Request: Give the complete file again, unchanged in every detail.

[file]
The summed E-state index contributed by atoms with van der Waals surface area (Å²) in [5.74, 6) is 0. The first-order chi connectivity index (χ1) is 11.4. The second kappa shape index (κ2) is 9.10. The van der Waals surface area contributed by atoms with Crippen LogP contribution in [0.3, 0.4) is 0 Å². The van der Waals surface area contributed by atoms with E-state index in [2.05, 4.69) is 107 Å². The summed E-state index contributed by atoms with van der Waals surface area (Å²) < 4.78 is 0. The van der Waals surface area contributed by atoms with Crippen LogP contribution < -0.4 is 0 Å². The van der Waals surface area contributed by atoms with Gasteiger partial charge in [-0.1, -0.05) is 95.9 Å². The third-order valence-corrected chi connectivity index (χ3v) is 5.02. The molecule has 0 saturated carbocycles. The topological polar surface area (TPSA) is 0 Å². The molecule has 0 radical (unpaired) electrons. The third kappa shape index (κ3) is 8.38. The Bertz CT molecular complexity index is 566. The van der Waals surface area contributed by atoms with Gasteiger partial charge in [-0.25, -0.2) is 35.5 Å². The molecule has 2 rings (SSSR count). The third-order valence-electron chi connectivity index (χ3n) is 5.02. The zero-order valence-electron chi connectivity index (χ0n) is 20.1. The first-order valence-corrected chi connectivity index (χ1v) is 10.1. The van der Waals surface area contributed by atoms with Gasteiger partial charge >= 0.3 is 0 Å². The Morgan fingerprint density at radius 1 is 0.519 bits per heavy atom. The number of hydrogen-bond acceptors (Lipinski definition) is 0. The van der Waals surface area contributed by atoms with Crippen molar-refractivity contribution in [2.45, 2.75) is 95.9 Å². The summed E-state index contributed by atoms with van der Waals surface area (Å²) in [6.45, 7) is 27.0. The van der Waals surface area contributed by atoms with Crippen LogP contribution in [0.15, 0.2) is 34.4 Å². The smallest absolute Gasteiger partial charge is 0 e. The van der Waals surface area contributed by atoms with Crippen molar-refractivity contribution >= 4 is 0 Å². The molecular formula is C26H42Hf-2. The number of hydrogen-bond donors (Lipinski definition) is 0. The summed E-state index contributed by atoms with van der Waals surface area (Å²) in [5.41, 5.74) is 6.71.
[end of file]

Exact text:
The summed E-state index contributed by atoms with van der Waals surface area (Å²) in [5.74, 6) is 0. The first-order chi connectivity index (χ1) is 11.4. The second kappa shape index (κ2) is 9.10. The van der Waals surface area contributed by atoms with Crippen LogP contribution in [0.3, 0.4) is 0 Å². The van der Waals surface area contributed by atoms with E-state index in [2.05, 4.69) is 107 Å². The summed E-state index contributed by atoms with van der Waals surface area (Å²) < 4.78 is 0. The van der Waals surface area contributed by atoms with Crippen LogP contribution < -0.4 is 0 Å². The van der Waals surface area contributed by atoms with Gasteiger partial charge in [-0.1, -0.05) is 95.9 Å². The third-order valence-corrected chi connectivity index (χ3v) is 5.02. The molecule has 0 saturated carbocycles. The topological polar surface area (TPSA) is 0 Å². The molecule has 0 radical (unpaired) electrons. The third kappa shape index (κ3) is 8.38. The Bertz CT molecular complexity index is 566. The van der Waals surface area contributed by atoms with Gasteiger partial charge in [-0.25, -0.2) is 35.5 Å². The molecule has 2 rings (SSSR count). The third-order valence-electron chi connectivity index (χ3n) is 5.02. The zero-order valence-electron chi connectivity index (χ0n) is 20.1. The first-order valence-corrected chi connectivity index (χ1v) is 10.1. The van der Waals surface area contributed by atoms with Gasteiger partial charge >= 0.3 is 0 Å². The Morgan fingerprint density at radius 1 is 0.519 bits per heavy atom. The number of hydrogen-bond acceptors (Lipinski definition) is 0. The van der Waals surface area contributed by atoms with Crippen molar-refractivity contribution in [2.45, 2.75) is 95.9 Å². The summed E-state index contributed by atoms with van der Waals surface area (Å²) in [6.45, 7) is 27.0. The van der Waals surface area contributed by atoms with Crippen LogP contribution in [0.15, 0.2) is 34.4 Å². The smallest absolute Gasteiger partial charge is 0 e. The van der Waals surface area contributed by atoms with Crippen molar-refractivity contribution >= 4 is 0 Å². The molecular formula is C26H42Hf-2. The number of hydrogen-bond donors (Lipinski definition) is 0. The summed E-state index contributed by atoms with van der Waals surface area (Å²) in [5.41, 5.74) is 6.71.